Thus, again, the point is not about competence. It is about measuring “better” in a different way.

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  6. Terry:> > if allotted people deliberate, diversity, which sortition generates, can result in much better outcomes.

    There is a strong epistemic case for cognitive diversity in a deliberative setting, but there is no evidence that sortition is the best way to generate it. None of the examples that Landemore provides in her first book — from New Haven neighbourhood committees to French deputies — makes the case for sortition. The exception is Twelve Angry Men, but that’s a Hollywood movie.

    To provide a tiny example of my own — my printing company used to employ one overall manager. He left this year and we decided not to replace him but to promote the chief guys in each department to joint responsibility. As a result we benefit from the diverse perspectives of sales, systems development and production. This didn’t involve sortition, merely promoting the three most competent people to the management committee.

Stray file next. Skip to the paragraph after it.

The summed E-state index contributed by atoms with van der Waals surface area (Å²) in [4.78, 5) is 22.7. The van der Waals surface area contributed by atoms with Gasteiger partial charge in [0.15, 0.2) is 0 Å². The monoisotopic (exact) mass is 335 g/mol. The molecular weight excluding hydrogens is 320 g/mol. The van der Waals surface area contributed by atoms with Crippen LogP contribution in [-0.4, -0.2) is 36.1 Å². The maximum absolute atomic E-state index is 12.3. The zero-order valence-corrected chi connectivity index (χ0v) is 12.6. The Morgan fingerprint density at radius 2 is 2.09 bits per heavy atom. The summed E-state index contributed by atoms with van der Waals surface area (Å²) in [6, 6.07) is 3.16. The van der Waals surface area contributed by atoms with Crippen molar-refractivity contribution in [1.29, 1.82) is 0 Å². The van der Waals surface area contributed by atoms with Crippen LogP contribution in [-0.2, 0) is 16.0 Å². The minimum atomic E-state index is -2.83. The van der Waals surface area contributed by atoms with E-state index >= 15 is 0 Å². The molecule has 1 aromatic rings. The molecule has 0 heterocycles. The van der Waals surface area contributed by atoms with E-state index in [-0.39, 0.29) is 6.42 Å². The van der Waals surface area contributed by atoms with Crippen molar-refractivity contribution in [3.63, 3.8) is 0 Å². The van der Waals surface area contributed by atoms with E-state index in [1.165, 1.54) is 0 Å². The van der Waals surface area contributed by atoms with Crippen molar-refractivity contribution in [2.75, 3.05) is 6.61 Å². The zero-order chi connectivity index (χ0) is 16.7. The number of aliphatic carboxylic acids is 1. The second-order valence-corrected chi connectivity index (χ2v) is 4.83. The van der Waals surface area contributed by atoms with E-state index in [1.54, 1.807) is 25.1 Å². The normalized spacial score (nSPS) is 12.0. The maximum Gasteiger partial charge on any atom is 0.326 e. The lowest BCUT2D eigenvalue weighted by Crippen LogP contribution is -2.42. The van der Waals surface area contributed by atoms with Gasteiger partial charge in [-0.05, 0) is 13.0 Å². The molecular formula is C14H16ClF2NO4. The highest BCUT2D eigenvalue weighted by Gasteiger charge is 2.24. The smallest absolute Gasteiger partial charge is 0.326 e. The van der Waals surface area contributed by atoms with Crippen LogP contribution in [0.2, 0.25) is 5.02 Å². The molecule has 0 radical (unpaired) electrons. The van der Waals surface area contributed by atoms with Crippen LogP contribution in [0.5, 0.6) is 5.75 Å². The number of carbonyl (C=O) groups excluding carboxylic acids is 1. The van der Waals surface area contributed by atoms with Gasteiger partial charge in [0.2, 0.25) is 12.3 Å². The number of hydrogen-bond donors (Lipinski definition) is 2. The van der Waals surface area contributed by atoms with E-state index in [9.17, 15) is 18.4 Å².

The only role I can see for sortition in advancing cognitive diversity is the aggregate judgment of large randomly-selected juries. This will provide for both epistemic diversity and the representation of interests.

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  7. Yoram
    *** I agree that there may be some amount of separation between deliberation in the elite circles and their public discourses. But only partial separation, and which is more and more difficult to maintain with modern Internet and involuntary transparency (remember the troubles of US politicians saying different words to donors and electors).